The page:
Backup Plans

My friends often comment upon my penchant for organization, but I tell them, the reason I am organized is because I am extremely lazy.  Investing the time up front frees me up both in terms of being able to schedule personal time, and also allows me to smoothly hurdle those small emergencies than can derail a class session. I am speaking, of course, of backup plans.

As professors, we may have been enculturated to one form of course presentation, the lecture, and we may structure our classes around speaking for an hour or two at a time uninterrupted.  This is the most straightforward method, and also does not require much in the way of coordination of resources for effective delivery, except in the area of visual media: I have had overhead projectors disappear despite thick chains locking them down; I have arrived in the evening to discover the projector bulb burnt out and A/V nowhere to be found. I have had other faculty members jack up the connection to the internet (even had it sliced by a backhoe recently!) 

So what is the intrepid lecturer to do?

I have created multiple sets of the visual material, produced in a variety of media, and I also have them stored in a bunch of secure places.  No matter what they (the dark forces that conspire against us) throw at me, I will be ready, huzzah! Imagine me at this point triumphantly lifting my spear into the air.

I have transparencies for the odd overhead projector, and their cousins, the paper copies for document cameras, all in one binder per course. Many of these come from the publisher, as do some Power Points, which I sprinkle judiciously throughout the semester, but I have also developed my own overheads, which are saved on flash drives (top ten are reviewed here Since I am your typical absent-minded professor, and scatter flash drives like hair pins, I have lots of them, and keep one on my keychain, another in my wallet, and still others in my briefcase. I also have backed up my most essential documents on my Skydrive ( Some I make public for students and other interested individuals, others I keep close to my chest. There are other services, and here is a review ( but for simplicity’s sake, I believe in keeping on the good side of my feudal lord, Microsoft. 

Of course, the best backup location is in your head, and I am prepared to do any and all lectures on the whiteboard (I detest chalkboards and their squeaking and their dust, my hackles are rising just thinking about them). So I carry a ton of whiteboard pens in a spectrum of colors, as well as my own eraser and cleaner spray. I could use the grody eraser with no oomph left in it, and cross my fingers and hope the janitorial staff will clean the board sometime before academic year-end (and then they have to use the right stuff, ever notice how sometimes they are greasy, or streaky, or gummy?) or I can just do it already and give myself a pleasant slate to write upon.  By the way, I have also brought WD-40 to unstick windows, and cleaning wipes for desks during the flu season. Yes, I have an enormous tote bag.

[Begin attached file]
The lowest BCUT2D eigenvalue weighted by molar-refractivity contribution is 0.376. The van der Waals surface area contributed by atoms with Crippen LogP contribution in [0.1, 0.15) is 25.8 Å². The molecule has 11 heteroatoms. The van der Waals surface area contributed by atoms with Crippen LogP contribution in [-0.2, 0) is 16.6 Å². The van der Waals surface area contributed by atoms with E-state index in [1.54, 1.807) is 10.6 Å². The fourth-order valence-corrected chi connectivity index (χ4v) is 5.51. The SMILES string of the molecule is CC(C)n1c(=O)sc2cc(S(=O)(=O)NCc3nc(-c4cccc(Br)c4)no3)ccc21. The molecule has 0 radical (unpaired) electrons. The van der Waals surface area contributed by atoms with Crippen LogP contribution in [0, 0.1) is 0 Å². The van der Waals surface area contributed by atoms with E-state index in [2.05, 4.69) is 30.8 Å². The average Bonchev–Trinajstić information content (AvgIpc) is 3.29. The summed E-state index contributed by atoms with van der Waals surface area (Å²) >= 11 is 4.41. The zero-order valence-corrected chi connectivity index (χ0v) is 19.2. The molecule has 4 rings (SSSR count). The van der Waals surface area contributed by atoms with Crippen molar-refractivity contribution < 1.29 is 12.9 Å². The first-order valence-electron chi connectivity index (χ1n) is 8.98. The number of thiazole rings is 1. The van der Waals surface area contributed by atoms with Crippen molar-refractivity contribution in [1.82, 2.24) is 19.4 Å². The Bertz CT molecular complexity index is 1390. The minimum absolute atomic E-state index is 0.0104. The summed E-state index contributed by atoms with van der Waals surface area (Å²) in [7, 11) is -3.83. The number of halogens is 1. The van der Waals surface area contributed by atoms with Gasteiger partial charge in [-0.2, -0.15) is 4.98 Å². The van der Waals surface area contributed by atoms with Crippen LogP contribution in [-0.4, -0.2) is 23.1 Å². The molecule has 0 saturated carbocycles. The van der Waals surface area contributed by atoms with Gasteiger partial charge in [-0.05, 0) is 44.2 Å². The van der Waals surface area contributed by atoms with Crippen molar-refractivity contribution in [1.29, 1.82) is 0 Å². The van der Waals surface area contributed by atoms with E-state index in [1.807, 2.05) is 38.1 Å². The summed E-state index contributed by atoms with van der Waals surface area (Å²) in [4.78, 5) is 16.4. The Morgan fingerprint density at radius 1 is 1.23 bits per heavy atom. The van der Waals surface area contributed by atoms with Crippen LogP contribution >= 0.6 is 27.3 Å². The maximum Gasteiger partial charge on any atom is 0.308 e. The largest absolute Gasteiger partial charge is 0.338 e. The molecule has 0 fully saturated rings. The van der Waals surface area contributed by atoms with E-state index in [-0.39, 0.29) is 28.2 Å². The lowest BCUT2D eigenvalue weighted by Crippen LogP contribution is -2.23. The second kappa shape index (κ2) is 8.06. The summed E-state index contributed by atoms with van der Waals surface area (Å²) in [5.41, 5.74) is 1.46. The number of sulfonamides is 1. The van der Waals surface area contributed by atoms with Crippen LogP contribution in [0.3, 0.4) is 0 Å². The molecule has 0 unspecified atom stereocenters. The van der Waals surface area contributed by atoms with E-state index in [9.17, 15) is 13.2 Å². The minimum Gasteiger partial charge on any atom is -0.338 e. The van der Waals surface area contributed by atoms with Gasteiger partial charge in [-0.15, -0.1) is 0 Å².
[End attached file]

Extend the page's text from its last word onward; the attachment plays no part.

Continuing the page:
All of this is another reason to branch off from the lecture circuit and develop some in-class exercises that can be thrown into the mix at a moment’s notice.  I have had to conduct classes while IT guys dangled precariously from the ceiling, tippy toes on my desk, to replace the aforementioned overhead projector light bulb (costing about $300 each so they aren’t kidding about turning those things off

At that point you are kind of left with a “pay no attention to that man behind the curtain” sort of atmosphere and it helps to have alternatives. It can also help student attention spans to throw a little physicality into the mix, always keeping disabled students’ access and participation in mind.  In my Introduction to Physical Anthropology class, I have my students sort themselves by gender and height to demonstrate individual variation and sexual dimorphism. It gives them a chance to stretch, chat, and mingle briefly before refocusing.  In Cultural Anthropology, after one quiz, I usually schedule a Survival Exercise, where students head outdoors for fifteen minutes in ‘bands’ looking for edible plants to identify on campus.

In any given session, I aim to change up the activity about once every 45 minutes, leaving about five minutes for transition time. Depending on class length, I may have room for three different segments. Being able to mix it up, responding to the mood of the class, keeps things fresh and is best done with an arsenal of backup plans.

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